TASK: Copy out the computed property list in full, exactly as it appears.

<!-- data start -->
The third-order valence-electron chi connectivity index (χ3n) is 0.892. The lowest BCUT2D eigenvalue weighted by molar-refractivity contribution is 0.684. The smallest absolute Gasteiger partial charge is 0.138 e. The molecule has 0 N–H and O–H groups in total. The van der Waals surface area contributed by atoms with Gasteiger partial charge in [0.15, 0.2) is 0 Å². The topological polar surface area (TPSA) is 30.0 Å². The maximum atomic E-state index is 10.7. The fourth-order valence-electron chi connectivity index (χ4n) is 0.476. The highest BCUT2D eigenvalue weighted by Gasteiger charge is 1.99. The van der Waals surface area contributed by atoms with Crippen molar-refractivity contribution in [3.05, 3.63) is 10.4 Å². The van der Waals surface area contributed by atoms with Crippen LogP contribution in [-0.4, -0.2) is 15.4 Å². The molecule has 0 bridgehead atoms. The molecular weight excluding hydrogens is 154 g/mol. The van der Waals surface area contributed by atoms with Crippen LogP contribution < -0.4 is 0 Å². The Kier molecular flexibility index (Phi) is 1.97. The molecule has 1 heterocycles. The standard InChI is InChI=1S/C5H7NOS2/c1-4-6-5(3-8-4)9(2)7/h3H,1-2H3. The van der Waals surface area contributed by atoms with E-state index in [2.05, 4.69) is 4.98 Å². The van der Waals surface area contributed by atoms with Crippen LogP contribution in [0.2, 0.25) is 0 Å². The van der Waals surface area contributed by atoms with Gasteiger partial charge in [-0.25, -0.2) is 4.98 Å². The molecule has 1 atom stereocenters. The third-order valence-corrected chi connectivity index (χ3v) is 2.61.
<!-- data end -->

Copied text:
The third-order valence-electron chi connectivity index (χ3n) is 0.892. The lowest BCUT2D eigenvalue weighted by molar-refractivity contribution is 0.684. The smallest absolute Gasteiger partial charge is 0.138 e. The molecule has 0 N–H and O–H groups in total. The van der Waals surface area contributed by atoms with Gasteiger partial charge in [0.15, 0.2) is 0 Å². The topological polar surface area (TPSA) is 30.0 Å². The maximum atomic E-state index is 10.7. The fourth-order valence-electron chi connectivity index (χ4n) is 0.476. The highest BCUT2D eigenvalue weighted by Gasteiger charge is 1.99. The van der Waals surface area contributed by atoms with Crippen molar-refractivity contribution in [3.05, 3.63) is 10.4 Å². The van der Waals surface area contributed by atoms with Crippen LogP contribution in [-0.4, -0.2) is 15.4 Å². The molecule has 0 bridgehead atoms. The molecular weight excluding hydrogens is 154 g/mol. The van der Waals surface area contributed by atoms with Crippen LogP contribution < -0.4 is 0 Å². The Kier molecular flexibility index (Phi) is 1.97. The molecule has 1 heterocycles. The standard InChI is InChI=1S/C5H7NOS2/c1-4-6-5(3-8-4)9(2)7/h3H,1-2H3. The van der Waals surface area contributed by atoms with E-state index in [2.05, 4.69) is 4.98 Å². The van der Waals surface area contributed by atoms with Crippen LogP contribution in [0.2, 0.25) is 0 Å². The van der Waals surface area contributed by atoms with Gasteiger partial charge in [-0.25, -0.2) is 4.98 Å². The molecule has 1 atom stereocenters. The third-order valence-corrected chi connectivity index (χ3v) is 2.61.